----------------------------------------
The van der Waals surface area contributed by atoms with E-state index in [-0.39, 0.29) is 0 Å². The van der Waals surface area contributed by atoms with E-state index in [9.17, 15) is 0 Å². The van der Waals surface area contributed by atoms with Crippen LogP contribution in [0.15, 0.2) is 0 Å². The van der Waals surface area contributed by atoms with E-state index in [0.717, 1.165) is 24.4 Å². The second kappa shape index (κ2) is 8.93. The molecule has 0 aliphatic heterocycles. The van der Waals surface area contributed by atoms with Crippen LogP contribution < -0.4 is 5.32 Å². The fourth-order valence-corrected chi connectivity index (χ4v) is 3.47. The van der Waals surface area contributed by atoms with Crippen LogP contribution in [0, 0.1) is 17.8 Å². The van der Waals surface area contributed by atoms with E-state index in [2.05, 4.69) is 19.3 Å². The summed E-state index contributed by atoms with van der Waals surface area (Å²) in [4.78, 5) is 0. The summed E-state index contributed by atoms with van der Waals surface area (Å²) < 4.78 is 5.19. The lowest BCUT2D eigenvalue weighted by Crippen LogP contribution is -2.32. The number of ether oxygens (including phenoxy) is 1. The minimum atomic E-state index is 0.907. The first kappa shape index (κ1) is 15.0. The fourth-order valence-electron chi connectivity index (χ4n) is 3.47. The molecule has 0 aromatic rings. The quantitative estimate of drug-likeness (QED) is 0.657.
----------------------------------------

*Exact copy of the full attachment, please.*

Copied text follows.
The van der Waals surface area contributed by atoms with E-state index in [-0.39, 0.29) is 0 Å². The van der Waals surface area contributed by atoms with E-state index in [9.17, 15) is 0 Å². The van der Waals surface area contributed by atoms with Crippen LogP contribution in [0.15, 0.2) is 0 Å². The van der Waals surface area contributed by atoms with E-state index in [0.717, 1.165) is 24.4 Å². The second kappa shape index (κ2) is 8.93. The molecule has 0 aliphatic heterocycles. The van der Waals surface area contributed by atoms with Crippen LogP contribution < -0.4 is 5.32 Å². The fourth-order valence-corrected chi connectivity index (χ4v) is 3.47. The van der Waals surface area contributed by atoms with Crippen LogP contribution in [0, 0.1) is 17.8 Å². The van der Waals surface area contributed by atoms with E-state index in [2.05, 4.69) is 19.3 Å². The summed E-state index contributed by atoms with van der Waals surface area (Å²) in [4.78, 5) is 0. The summed E-state index contributed by atoms with van der Waals surface area (Å²) < 4.78 is 5.19. The lowest BCUT2D eigenvalue weighted by Crippen LogP contribution is -2.32. The number of ether oxygens (including phenoxy) is 1. The minimum atomic E-state index is 0.907. The first kappa shape index (κ1) is 15.0. The fourth-order valence-electron chi connectivity index (χ4n) is 3.47. The molecule has 0 aromatic rings. The quantitative estimate of drug-likeness (QED) is 0.657.